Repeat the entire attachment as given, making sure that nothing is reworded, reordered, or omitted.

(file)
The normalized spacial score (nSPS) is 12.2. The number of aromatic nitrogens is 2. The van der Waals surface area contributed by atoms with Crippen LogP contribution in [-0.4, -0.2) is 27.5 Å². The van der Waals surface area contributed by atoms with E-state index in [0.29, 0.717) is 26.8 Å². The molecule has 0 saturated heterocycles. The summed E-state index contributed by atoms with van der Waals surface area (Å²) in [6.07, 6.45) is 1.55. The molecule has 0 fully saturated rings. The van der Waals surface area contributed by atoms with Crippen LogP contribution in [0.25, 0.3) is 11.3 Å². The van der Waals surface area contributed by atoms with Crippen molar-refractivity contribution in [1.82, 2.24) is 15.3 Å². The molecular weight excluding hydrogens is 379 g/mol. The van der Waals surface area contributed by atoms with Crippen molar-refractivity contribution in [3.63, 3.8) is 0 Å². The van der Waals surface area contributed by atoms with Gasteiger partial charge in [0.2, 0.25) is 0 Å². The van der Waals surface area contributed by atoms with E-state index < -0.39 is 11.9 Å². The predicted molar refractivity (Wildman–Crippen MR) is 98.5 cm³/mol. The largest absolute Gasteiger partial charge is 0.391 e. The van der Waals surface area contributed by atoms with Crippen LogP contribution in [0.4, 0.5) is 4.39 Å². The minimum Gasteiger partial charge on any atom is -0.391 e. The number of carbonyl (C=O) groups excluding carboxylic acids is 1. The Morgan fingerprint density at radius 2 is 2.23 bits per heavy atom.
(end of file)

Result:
The normalized spacial score (nSPS) is 12.2. The number of aromatic nitrogens is 2. The van der Waals surface area contributed by atoms with Crippen LogP contribution in [-0.4, -0.2) is 27.5 Å². The van der Waals surface area contributed by atoms with E-state index in [0.29, 0.717) is 26.8 Å². The molecule has 0 saturated heterocycles. The summed E-state index contributed by atoms with van der Waals surface area (Å²) in [6.07, 6.45) is 1.55. The molecule has 0 fully saturated rings. The van der Waals surface area contributed by atoms with Crippen LogP contribution in [0.25, 0.3) is 11.3 Å². The van der Waals surface area contributed by atoms with Crippen molar-refractivity contribution in [1.82, 2.24) is 15.3 Å². The molecular weight excluding hydrogens is 379 g/mol. The van der Waals surface area contributed by atoms with Crippen molar-refractivity contribution in [3.63, 3.8) is 0 Å². The van der Waals surface area contributed by atoms with Gasteiger partial charge in [0.2, 0.25) is 0 Å². The van der Waals surface area contributed by atoms with E-state index < -0.39 is 11.9 Å². The predicted molar refractivity (Wildman–Crippen MR) is 98.5 cm³/mol. The largest absolute Gasteiger partial charge is 0.391 e. The van der Waals surface area contributed by atoms with Crippen LogP contribution in [0.4, 0.5) is 4.39 Å². The minimum Gasteiger partial charge on any atom is -0.391 e. The number of carbonyl (C=O) groups excluding carboxylic acids is 1. The Morgan fingerprint density at radius 2 is 2.23 bits per heavy atom.